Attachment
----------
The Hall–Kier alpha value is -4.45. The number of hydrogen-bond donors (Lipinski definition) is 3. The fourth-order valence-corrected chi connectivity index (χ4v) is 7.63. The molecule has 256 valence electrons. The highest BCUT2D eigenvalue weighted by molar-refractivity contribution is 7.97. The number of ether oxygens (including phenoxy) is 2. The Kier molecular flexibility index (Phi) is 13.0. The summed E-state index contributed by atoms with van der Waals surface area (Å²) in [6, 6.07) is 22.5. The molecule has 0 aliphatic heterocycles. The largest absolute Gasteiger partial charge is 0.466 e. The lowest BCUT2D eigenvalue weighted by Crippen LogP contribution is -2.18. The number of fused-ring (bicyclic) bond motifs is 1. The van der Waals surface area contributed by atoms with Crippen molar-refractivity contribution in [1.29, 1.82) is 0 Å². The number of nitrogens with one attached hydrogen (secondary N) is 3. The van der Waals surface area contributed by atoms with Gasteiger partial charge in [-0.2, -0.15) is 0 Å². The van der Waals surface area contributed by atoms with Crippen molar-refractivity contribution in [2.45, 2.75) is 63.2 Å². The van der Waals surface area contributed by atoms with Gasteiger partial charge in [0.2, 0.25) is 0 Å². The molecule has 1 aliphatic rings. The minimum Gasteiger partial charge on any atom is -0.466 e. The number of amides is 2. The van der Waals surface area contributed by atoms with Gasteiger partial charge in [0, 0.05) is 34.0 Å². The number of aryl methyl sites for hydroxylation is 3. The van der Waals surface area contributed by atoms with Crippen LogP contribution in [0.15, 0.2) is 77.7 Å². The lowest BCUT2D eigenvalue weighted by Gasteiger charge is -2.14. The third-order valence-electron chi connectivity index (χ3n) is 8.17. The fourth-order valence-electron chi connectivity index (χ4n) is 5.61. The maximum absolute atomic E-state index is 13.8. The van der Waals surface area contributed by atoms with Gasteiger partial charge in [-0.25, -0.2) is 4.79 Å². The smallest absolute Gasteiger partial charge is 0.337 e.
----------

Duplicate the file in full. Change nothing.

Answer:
The Hall–Kier alpha value is -4.45. The number of hydrogen-bond donors (Lipinski definition) is 3. The fourth-order valence-corrected chi connectivity index (χ4v) is 7.63. The molecule has 256 valence electrons. The highest BCUT2D eigenvalue weighted by molar-refractivity contribution is 7.97. The number of ether oxygens (including phenoxy) is 2. The Kier molecular flexibility index (Phi) is 13.0. The summed E-state index contributed by atoms with van der Waals surface area (Å²) in [6, 6.07) is 22.5. The molecule has 0 aliphatic heterocycles. The largest absolute Gasteiger partial charge is 0.466 e. The lowest BCUT2D eigenvalue weighted by Crippen LogP contribution is -2.18. The number of fused-ring (bicyclic) bond motifs is 1. The van der Waals surface area contributed by atoms with Crippen molar-refractivity contribution in [1.29, 1.82) is 0 Å². The number of nitrogens with one attached hydrogen (secondary N) is 3. The van der Waals surface area contributed by atoms with Gasteiger partial charge in [-0.2, -0.15) is 0 Å². The van der Waals surface area contributed by atoms with Crippen molar-refractivity contribution in [2.45, 2.75) is 63.2 Å². The van der Waals surface area contributed by atoms with Gasteiger partial charge in [0.2, 0.25) is 0 Å². The molecule has 1 aliphatic rings. The minimum Gasteiger partial charge on any atom is -0.466 e. The number of amides is 2. The van der Waals surface area contributed by atoms with Gasteiger partial charge in [0, 0.05) is 34.0 Å². The number of aryl methyl sites for hydroxylation is 3. The van der Waals surface area contributed by atoms with Crippen LogP contribution in [0.15, 0.2) is 77.7 Å². The lowest BCUT2D eigenvalue weighted by Gasteiger charge is -2.14. The third-order valence-electron chi connectivity index (χ3n) is 8.17. The fourth-order valence-electron chi connectivity index (χ4n) is 5.61. The maximum absolute atomic E-state index is 13.8. The van der Waals surface area contributed by atoms with Gasteiger partial charge in [-0.25, -0.2) is 4.79 Å². The smallest absolute Gasteiger partial charge is 0.337 e.